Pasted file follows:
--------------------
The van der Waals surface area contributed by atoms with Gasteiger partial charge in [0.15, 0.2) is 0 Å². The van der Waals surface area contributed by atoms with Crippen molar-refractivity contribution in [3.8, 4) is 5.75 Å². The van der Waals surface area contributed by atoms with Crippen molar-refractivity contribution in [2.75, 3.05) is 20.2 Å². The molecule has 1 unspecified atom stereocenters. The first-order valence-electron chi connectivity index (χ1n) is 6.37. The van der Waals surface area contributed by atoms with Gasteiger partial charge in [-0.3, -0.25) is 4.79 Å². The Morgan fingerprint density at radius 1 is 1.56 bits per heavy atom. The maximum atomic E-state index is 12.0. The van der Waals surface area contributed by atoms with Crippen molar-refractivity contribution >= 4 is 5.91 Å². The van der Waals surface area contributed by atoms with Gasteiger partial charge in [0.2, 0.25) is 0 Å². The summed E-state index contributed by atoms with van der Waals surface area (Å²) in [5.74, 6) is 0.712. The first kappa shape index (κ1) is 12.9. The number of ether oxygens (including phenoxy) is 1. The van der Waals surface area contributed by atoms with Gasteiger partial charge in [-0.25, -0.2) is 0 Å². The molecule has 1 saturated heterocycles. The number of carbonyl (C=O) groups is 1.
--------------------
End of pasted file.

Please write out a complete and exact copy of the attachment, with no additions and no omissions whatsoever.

The van der Waals surface area contributed by atoms with Gasteiger partial charge in [0.15, 0.2) is 0 Å². The van der Waals surface area contributed by atoms with Crippen molar-refractivity contribution in [3.8, 4) is 5.75 Å². The van der Waals surface area contributed by atoms with Crippen molar-refractivity contribution in [2.75, 3.05) is 20.2 Å². The molecule has 1 unspecified atom stereocenters. The first-order valence-electron chi connectivity index (χ1n) is 6.37. The van der Waals surface area contributed by atoms with Gasteiger partial charge in [-0.3, -0.25) is 4.79 Å². The Morgan fingerprint density at radius 1 is 1.56 bits per heavy atom. The maximum atomic E-state index is 12.0. The van der Waals surface area contributed by atoms with Crippen molar-refractivity contribution >= 4 is 5.91 Å². The van der Waals surface area contributed by atoms with Gasteiger partial charge in [0.2, 0.25) is 0 Å². The summed E-state index contributed by atoms with van der Waals surface area (Å²) in [5.74, 6) is 0.712. The first kappa shape index (κ1) is 12.9. The number of ether oxygens (including phenoxy) is 1. The van der Waals surface area contributed by atoms with Gasteiger partial charge in [-0.25, -0.2) is 0 Å². The molecule has 1 saturated heterocycles. The number of carbonyl (C=O) groups is 1.